Consider the following scenario
OpenSSL and x.509v3 is used. You have 2 CA's: CA1 and CA2. Both CA's have cross signed each other, meaning CA1 has signed CA2 and CA2 has signed CA1. When CA1 signed CA2, it added a CRL and OCSP entry into the certificate. When CA2 signed CA1, it added a CRL and OCSP entry into the certificate. CA1 issues a certificate to Subordinate CA1. Subordinate CA1 issues an End-Entity certificate to Server1. Server2 tries to authenticate Server1's certificate and sees that it is signed by Subordinate CA1 which in turn is signed by CA1 which in turn is signed by CA2. Both CA1 and CA2 is in Server2's trust store, so the certificate is verified. CA1's private key is compromised. Server2 removes CA1 from its trust store. Server2 tries to authenticate Server1's certificate and sees that is is signed by Subordinate CA1 which in turn is signed by CA1 which in turn is signed by CA2.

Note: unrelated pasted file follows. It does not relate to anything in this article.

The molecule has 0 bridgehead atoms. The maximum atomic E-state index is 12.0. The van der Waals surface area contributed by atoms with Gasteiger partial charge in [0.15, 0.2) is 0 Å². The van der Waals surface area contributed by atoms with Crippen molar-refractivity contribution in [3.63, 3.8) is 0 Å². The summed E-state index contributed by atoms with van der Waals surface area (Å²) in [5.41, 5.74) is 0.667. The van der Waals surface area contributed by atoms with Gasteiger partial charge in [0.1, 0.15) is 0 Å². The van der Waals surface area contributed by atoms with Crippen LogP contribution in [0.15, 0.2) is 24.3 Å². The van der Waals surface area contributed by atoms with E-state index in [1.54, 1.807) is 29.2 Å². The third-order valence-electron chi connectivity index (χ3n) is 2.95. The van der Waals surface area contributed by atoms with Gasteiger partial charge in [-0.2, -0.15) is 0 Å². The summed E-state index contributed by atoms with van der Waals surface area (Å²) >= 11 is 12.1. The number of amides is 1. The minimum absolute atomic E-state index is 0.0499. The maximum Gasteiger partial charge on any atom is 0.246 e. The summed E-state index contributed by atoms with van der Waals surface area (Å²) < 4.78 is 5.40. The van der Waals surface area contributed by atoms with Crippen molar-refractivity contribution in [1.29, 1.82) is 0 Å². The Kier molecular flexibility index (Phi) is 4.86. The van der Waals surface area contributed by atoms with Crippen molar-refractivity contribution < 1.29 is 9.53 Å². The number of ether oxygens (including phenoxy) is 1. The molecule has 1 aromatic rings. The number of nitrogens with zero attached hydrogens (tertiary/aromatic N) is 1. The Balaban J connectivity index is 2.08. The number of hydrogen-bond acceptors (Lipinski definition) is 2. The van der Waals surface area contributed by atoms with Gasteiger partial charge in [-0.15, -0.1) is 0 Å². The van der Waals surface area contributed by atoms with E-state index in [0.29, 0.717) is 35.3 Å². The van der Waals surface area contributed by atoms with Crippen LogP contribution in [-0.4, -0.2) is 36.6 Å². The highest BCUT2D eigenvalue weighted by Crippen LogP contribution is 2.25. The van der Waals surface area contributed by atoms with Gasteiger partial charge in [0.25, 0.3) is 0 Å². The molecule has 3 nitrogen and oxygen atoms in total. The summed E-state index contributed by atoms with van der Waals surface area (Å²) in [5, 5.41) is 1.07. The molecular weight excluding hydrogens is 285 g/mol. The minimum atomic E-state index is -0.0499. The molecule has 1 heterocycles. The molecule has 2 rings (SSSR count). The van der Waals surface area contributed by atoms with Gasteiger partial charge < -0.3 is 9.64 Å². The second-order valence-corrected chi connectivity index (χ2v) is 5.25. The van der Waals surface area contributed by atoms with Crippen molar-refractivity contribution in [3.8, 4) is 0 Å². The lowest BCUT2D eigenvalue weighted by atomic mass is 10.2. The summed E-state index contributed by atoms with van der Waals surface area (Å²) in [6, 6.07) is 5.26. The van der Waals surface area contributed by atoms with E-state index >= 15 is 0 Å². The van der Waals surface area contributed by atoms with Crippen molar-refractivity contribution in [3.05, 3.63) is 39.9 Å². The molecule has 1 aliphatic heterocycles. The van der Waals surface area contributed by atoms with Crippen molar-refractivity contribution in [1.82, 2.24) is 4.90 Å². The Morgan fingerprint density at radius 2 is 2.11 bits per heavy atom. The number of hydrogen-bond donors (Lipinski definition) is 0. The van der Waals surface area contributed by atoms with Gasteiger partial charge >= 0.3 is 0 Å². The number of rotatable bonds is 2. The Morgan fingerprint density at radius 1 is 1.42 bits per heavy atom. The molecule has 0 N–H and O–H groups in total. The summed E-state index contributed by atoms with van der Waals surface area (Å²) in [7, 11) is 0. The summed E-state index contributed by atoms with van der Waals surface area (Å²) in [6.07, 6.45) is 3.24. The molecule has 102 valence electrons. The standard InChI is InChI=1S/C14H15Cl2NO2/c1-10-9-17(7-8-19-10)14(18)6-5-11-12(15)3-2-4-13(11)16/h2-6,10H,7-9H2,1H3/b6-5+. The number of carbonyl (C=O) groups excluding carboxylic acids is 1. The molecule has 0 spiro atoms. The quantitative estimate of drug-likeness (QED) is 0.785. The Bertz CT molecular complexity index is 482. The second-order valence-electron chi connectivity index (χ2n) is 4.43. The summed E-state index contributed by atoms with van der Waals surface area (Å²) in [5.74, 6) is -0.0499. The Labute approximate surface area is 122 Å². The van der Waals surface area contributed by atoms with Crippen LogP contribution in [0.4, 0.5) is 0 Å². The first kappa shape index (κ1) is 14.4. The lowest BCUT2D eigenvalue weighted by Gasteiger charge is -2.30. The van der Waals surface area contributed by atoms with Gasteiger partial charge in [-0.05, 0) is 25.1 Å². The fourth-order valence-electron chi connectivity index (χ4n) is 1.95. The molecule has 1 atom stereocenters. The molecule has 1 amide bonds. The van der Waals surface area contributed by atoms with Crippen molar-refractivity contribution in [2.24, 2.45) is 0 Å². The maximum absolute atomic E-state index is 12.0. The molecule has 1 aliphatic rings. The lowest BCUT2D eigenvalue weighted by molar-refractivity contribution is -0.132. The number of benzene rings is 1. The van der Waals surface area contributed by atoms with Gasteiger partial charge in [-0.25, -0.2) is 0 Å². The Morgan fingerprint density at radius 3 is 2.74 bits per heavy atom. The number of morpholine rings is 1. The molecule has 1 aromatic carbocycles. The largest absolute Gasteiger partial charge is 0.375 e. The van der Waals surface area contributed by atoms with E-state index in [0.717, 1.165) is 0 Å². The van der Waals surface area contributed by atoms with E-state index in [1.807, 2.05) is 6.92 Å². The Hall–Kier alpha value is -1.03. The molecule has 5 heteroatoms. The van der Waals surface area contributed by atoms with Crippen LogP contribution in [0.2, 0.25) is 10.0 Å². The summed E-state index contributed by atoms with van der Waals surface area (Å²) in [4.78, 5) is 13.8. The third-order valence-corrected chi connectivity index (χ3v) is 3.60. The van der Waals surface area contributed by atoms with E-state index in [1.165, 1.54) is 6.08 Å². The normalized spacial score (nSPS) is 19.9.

What action does Server2 take?
I would like to think that Server2 does not allow/verify Server1's certificate, because CA1 is no longer in the trust store. However, given that CA1 is cross signed by CA2, and CA2 is still in the trust store, one could argue that the chain of trust is still there (the fact that Server1 doesn't include CA1 in it's certificate bundle when connecting to Server2 might make Server2 decide to not verify it).
What if, in addition to removing CA1 from the trust stores, we also have CA2 revoke CA1 through its CRL and OCSP responder?
My fear is that by cross signing, my only option to take a compromised CA out of rotation is to take both the compromised CA and the CA that signed it out of rotation. Which would be... suboptimal...